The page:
Monad is a new command shell for Windows, designed to address some of the problems associated with the existing Windows shell, i.e. a weak “language” and sporadic command line coverage, combined with a GUI that is difficult to automate. Monad provides command-oriented scripting capabilities for administrators and systems integrators, including an integrated shell, “commandlets”, new utilities and a scripting language. Wikipedia has a good description the MSH shell including links to additional resources.

    Batch file command reference

    Even though modern versions of Windows have rich scripting capabilities I regularly find myself writing batch (.bat) or command (.cmd) files for automating system tasks, sometimes during migrations from older versions of MS-DOS or Windows which do not have the same command set. I generally consider my batch file writing skills to be pretty good, but I have found the Computer Hope Batch File Help website to be a useful resource for checking syntax between different operating system versions.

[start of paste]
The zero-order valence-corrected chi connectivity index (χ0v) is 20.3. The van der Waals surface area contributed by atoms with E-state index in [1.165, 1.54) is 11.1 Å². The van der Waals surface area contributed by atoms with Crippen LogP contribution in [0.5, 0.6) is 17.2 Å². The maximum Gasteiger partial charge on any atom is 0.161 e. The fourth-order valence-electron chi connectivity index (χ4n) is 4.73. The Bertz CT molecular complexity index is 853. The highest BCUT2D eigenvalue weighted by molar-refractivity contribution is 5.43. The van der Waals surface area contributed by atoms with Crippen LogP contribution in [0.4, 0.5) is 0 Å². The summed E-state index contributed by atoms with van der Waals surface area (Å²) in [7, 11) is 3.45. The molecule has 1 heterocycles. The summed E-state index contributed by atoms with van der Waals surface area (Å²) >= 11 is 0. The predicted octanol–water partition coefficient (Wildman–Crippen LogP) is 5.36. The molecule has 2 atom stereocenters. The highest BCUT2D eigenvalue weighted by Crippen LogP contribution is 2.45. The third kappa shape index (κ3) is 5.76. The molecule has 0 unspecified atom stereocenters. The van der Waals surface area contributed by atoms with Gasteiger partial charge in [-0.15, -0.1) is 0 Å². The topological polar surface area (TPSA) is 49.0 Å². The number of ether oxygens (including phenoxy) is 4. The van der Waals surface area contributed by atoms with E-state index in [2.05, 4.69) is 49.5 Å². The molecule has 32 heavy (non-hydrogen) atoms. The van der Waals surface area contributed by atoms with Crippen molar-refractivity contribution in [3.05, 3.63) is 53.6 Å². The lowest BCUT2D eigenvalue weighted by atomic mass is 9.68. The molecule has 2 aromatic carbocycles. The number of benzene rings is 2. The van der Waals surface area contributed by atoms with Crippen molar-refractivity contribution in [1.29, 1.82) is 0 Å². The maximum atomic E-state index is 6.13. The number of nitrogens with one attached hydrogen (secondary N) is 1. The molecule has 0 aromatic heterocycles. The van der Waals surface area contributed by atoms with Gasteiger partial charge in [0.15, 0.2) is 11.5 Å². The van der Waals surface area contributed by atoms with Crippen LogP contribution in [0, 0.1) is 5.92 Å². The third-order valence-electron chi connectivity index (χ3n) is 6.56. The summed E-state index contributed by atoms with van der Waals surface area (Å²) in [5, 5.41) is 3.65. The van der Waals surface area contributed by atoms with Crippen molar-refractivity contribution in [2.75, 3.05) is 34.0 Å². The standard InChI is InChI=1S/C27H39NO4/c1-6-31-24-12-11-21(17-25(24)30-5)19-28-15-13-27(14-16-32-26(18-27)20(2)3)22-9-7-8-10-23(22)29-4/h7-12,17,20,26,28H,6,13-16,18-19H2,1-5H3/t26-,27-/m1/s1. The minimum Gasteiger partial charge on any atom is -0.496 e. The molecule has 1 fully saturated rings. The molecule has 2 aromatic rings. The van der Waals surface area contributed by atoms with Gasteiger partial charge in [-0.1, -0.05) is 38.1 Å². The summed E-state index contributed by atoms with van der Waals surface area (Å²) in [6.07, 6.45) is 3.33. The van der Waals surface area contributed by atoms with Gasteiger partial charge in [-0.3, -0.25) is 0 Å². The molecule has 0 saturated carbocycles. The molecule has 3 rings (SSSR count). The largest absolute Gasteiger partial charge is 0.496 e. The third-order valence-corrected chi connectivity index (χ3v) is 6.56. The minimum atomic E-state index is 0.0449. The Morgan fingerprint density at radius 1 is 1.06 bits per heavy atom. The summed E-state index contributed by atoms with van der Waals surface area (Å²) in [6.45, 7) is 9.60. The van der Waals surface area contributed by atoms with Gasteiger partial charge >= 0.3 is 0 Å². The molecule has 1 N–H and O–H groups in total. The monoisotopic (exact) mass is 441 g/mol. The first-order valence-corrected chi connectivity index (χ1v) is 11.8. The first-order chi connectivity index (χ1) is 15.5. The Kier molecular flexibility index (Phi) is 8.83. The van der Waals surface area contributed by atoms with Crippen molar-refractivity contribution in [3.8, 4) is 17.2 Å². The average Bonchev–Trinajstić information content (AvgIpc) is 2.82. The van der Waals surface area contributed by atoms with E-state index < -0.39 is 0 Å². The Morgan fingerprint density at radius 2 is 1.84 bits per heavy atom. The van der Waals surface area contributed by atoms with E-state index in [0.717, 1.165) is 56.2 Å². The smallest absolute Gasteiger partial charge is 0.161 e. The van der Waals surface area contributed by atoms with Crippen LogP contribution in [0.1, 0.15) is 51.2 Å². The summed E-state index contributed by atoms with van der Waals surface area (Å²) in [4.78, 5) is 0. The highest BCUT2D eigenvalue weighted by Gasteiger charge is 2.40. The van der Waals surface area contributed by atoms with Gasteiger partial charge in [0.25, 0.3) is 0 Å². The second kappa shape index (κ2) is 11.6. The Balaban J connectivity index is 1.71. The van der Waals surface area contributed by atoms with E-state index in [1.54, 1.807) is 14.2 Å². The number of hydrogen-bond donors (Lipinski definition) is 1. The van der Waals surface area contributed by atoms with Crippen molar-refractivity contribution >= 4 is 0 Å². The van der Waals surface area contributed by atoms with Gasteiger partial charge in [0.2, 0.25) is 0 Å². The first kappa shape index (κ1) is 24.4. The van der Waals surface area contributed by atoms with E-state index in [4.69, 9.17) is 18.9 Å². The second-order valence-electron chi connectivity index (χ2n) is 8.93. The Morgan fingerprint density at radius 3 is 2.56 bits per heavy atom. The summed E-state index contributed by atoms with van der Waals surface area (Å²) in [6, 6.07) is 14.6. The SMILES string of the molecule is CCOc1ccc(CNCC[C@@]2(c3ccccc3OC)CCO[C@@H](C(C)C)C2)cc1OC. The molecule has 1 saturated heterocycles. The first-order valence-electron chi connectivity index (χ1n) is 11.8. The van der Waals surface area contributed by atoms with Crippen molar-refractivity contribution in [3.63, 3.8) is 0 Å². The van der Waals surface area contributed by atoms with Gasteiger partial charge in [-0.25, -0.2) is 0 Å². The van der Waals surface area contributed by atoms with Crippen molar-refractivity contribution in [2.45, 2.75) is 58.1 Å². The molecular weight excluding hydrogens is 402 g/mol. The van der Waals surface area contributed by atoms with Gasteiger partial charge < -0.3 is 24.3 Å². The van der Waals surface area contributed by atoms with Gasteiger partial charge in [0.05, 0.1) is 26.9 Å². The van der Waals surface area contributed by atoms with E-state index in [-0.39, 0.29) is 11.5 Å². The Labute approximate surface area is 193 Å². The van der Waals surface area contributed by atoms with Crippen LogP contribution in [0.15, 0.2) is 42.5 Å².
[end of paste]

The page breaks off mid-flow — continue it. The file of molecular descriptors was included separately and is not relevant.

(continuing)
Creating files of a predetermined size

    In order to test FTP file transfers across a newly installed network connection, I needed to create some files of a predetermined size (e.g. 512Kb). The easiest method I found was to run a command that writes out six characters each time it loops (plus two more bytes – a carriage return and a line feed):

    @FOR /L %x IN (1,8,524288) DO @echo xxxxxx>>512kb.txt

    This increments a counter by 8 each time it loops starting at 1 and ending at 524288, appending to a file called 512kb.txt. To change the file size, change 524288 to another number (divisible by 8) and the output filename to something more suitable.